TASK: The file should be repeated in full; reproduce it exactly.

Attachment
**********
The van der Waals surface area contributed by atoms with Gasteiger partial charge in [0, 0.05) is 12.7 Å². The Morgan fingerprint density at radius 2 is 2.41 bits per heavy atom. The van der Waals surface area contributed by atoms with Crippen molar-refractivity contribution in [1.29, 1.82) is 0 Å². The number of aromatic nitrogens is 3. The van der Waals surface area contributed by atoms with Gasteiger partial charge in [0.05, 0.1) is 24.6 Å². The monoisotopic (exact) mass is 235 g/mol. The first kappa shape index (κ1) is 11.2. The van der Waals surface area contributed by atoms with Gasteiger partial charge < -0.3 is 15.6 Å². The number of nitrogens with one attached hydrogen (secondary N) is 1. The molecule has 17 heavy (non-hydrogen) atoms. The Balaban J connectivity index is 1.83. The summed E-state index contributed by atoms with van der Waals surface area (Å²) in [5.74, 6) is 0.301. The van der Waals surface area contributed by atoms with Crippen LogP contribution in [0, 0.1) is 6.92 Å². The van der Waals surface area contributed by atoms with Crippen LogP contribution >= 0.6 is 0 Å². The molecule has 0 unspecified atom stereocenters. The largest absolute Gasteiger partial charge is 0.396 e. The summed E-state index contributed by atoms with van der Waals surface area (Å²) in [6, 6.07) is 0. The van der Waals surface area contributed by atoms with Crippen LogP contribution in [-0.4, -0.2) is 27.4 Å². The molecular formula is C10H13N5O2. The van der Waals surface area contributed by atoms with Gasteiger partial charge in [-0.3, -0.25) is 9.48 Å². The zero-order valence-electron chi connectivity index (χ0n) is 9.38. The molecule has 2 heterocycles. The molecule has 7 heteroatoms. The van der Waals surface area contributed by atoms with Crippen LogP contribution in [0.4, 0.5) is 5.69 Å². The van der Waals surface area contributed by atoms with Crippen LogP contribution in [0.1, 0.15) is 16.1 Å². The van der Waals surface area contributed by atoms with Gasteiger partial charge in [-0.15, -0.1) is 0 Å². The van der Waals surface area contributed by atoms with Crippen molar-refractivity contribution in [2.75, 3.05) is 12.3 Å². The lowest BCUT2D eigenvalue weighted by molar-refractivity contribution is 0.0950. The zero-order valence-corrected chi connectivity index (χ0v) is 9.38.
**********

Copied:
The van der Waals surface area contributed by atoms with Gasteiger partial charge in [0, 0.05) is 12.7 Å². The Morgan fingerprint density at radius 2 is 2.41 bits per heavy atom. The van der Waals surface area contributed by atoms with Crippen molar-refractivity contribution in [1.29, 1.82) is 0 Å². The number of aromatic nitrogens is 3. The van der Waals surface area contributed by atoms with Gasteiger partial charge in [0.05, 0.1) is 24.6 Å². The monoisotopic (exact) mass is 235 g/mol. The first kappa shape index (κ1) is 11.2. The van der Waals surface area contributed by atoms with Gasteiger partial charge < -0.3 is 15.6 Å². The number of nitrogens with one attached hydrogen (secondary N) is 1. The molecule has 17 heavy (non-hydrogen) atoms. The Balaban J connectivity index is 1.83. The summed E-state index contributed by atoms with van der Waals surface area (Å²) in [5.74, 6) is 0.301. The van der Waals surface area contributed by atoms with Crippen LogP contribution in [0, 0.1) is 6.92 Å². The van der Waals surface area contributed by atoms with Crippen LogP contribution >= 0.6 is 0 Å². The molecule has 0 unspecified atom stereocenters. The largest absolute Gasteiger partial charge is 0.396 e. The summed E-state index contributed by atoms with van der Waals surface area (Å²) in [6, 6.07) is 0. The van der Waals surface area contributed by atoms with Crippen LogP contribution in [-0.4, -0.2) is 27.4 Å². The molecular formula is C10H13N5O2. The van der Waals surface area contributed by atoms with Gasteiger partial charge in [-0.3, -0.25) is 9.48 Å². The zero-order valence-electron chi connectivity index (χ0n) is 9.38. The molecule has 2 heterocycles. The molecule has 7 heteroatoms. The van der Waals surface area contributed by atoms with Crippen LogP contribution in [0.4, 0.5) is 5.69 Å². The van der Waals surface area contributed by atoms with Crippen LogP contribution in [0.1, 0.15) is 16.1 Å². The van der Waals surface area contributed by atoms with Gasteiger partial charge in [-0.15, -0.1) is 0 Å². The van der Waals surface area contributed by atoms with Crippen molar-refractivity contribution in [2.75, 3.05) is 12.3 Å². The lowest BCUT2D eigenvalue weighted by molar-refractivity contribution is 0.0950. The zero-order valence-corrected chi connectivity index (χ0v) is 9.38.